Posts Tagged ‘Michelangelo Antonioni’

Fist of Film: Bellocchio’s Best

March 19, 2010

For a while, it looked like we had lost Marco Bellocchio. Following his 1965 debut Fists in the Pocket, the Italian philosophy student-turned-director was an indelible presence at the art house. His satires on the hypocrisy of church, state and middle class displayed tremendous filmmaking flair, earning comparisons to Jean Vigo and Max Ophüls. Then his films stopped crossing the Atlantic.

Intellectual bitterness was out of fashion until a new generation of directors like Il Divo Paolo Sorrentino, La meglio gioventu ’s Marco Tullio Giordana and Sabina Guzzanti’s Viva Zapatero took up Bellocchio’s slack. With the Silver Ribbon-winning Vincere, he’s back in theatres. In typical fashion, the love/hate story of Benito Mussolini and his lover Ida Dasler is also the story of how fascism seduced a nation. Here’s five more of his films you need to see.

I pugni in tasca (Fists in the Pocket) (1965)

In a sun-baked estate, a family of epileptics idles away the days driving each other crazy. Alessandro (Lou Castel), however, has a plan to end the generational disease forever. Flaunting his own perverse streak, the 26-year-old Bellocchio got his relatives to fund a film about the ultimate dysfunctional clan, and then shot it in the house where he grew up. The simmering rage impressed many, but Luis Bunuel and Antonioni both gave their acolyte’s first film the thumbs down.

La Cina è vicina (China is Near) (1967)

How do you follow one of the great debuts of the 1960s? By unleashing your deviants into the world. While Prof. Malvezzi breaks into politics on the socialist side, his promiscuous sister Elena (co-scenarist Elda Tattoli) brings the class war into the boudoir. On the outside looking in are a scheming pair of office workers who think marrying into this bunch will be their ticket to the good life. The vicious satire is set to a score by Ennio Morricone.

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The Italian Job: Memo to Croker

January 27, 2010

Made in 1969, the year following Roeg/Cammell’s Performance, The Italian Job is an interesting counterpoint to that Borges-gone-gangster head-fuck. The storyline has a similar relay race quality. Fresh from prison, the flash Charlie Croker (Michael Caine) receives a 16mm film. A thief has left his will on film. It is a plan to lift a payroll from an armored car in the middle of Turin. The gist of the scheme is neatly summed up by Croker as “4 million dollars through a traffic jam.” Clear some space on the poster.

Croker breaks back into prison to get the patronage of criminal boss Mr. Bridger (Noel Coward, having a relaxed time). Initially reluctant to commit his resources to the idea, the patriotic kingpin is swayed by news of an Italian-Chinese trading pact. Once this hurdle is cleared, it remains for a gang to be assembled, drivers recruited, and the mob to knock over the truck. Somebody says, “You were only supposed to blow the bloody doors off.” The remainder of the film is devoted to a car chase with three Mini Coopers easily outwitting the police and their fiats. With the cars driving up, down and over anything in their path, the sequence may be one of the greatest car adverts ever filmed.

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Antichrist: Vu de l’extérieur

January 14, 2010

It says something about the extraordinary Antichrist that the first time Squally saw it, the film felt like a comedy. The second time, it felt like a tragedy. The movie was greeted with jeers at Cannes, which writer/director Lars von Trier brushed off with the proclamation, “I am the world’s greatest filmmaker.”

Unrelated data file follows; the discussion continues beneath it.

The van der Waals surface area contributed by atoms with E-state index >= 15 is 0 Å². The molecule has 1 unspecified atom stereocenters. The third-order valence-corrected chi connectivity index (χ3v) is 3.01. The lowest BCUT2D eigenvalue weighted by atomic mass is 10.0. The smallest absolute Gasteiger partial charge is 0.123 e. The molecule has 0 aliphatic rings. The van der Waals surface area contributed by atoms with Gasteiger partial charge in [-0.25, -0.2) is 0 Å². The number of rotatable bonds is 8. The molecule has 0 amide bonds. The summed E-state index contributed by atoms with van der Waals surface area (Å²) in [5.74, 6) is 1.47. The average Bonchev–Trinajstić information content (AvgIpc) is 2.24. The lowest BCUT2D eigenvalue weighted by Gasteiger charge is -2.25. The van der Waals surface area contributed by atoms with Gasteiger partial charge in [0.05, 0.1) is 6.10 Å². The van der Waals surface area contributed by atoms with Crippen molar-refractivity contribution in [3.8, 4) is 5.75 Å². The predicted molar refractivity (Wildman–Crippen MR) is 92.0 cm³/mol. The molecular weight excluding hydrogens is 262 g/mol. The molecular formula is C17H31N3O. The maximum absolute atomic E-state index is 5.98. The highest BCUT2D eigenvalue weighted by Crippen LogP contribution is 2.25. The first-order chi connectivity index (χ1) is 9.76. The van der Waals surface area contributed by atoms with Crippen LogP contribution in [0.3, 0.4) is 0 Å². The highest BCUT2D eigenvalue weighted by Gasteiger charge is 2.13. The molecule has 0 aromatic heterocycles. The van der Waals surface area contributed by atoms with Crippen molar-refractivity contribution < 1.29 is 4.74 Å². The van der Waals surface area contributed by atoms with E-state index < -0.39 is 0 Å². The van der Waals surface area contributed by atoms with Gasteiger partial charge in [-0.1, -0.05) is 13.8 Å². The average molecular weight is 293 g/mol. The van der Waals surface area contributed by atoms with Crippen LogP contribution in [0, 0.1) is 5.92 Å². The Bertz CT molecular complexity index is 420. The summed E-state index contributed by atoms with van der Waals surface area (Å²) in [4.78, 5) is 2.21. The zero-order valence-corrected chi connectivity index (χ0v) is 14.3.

The critics were trying to take Antichrist too seriously. In dealing with the disintegration of a woman, after all, Von Trier was walking on hallowed ground. The cracked woman is a favorite trope of (male) directors, whether it’s Marnie or Rebecca, Catherine Deneuve in Roman Polanski’s Repulsion, Monica Vitti in Michelangelo Antonioni’s Red Desert, any number of women in Bergman’s films, Gena Rowlands in John Cassavetes’s A Woman Under the Influence, Julianne Moore in Todd Haynes’s Safe, or especially Isabelle Huppert in The Piano Teacher, by von Trier’s bete noire, Michael Haneke. Squally could go on, but let’s just say that it’s one of the greatest clichés of the art house cinema: a beautiful woman goes to pieces, the beautiful actress who plays her is acclaimed for the performance.

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Le Amiche: When the Rain Starts to Fall

October 29, 2009

Michelangelo Antonioni’s fourth feature Le Amiche (1955) fails to offer the bizarre delights or metaphysical headspinning of Blow-Up (1966) or The Passenger (1975). But it is a useful stop on the way, a neat melodrama with the Italian film critic-turned-director sharpening his knife to be used on the throat of the Italian bourgeoisie. The film also finds him using the camera to explore not only urban space, but the relationship between the people and things within that space.

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Everybody needs money. That’s why they call it money.

April 2, 2009

Money is a touchy thing, which may explain why movies don’t get too serious about it. Coming down off a marathon session of Planet Money podcasts made it feel like it was high time to look at the movies that get it right. Or at least “get it right” in the view from our apple stand. Here’s a brief history of onscreen finance, dating from the dawn of cinema to 9/11. What did we miss? Leave your suggestions in the comments box.

A Corner in Wheat (D.W. Griffith, 1909)

One of the film pioneer’s most daring experiments in montage shows how a financier’s machinations leads to devastation on the farm and starvation on the breadline. The boss chokes on his own grain; the downbeat ending sticks in the craw.

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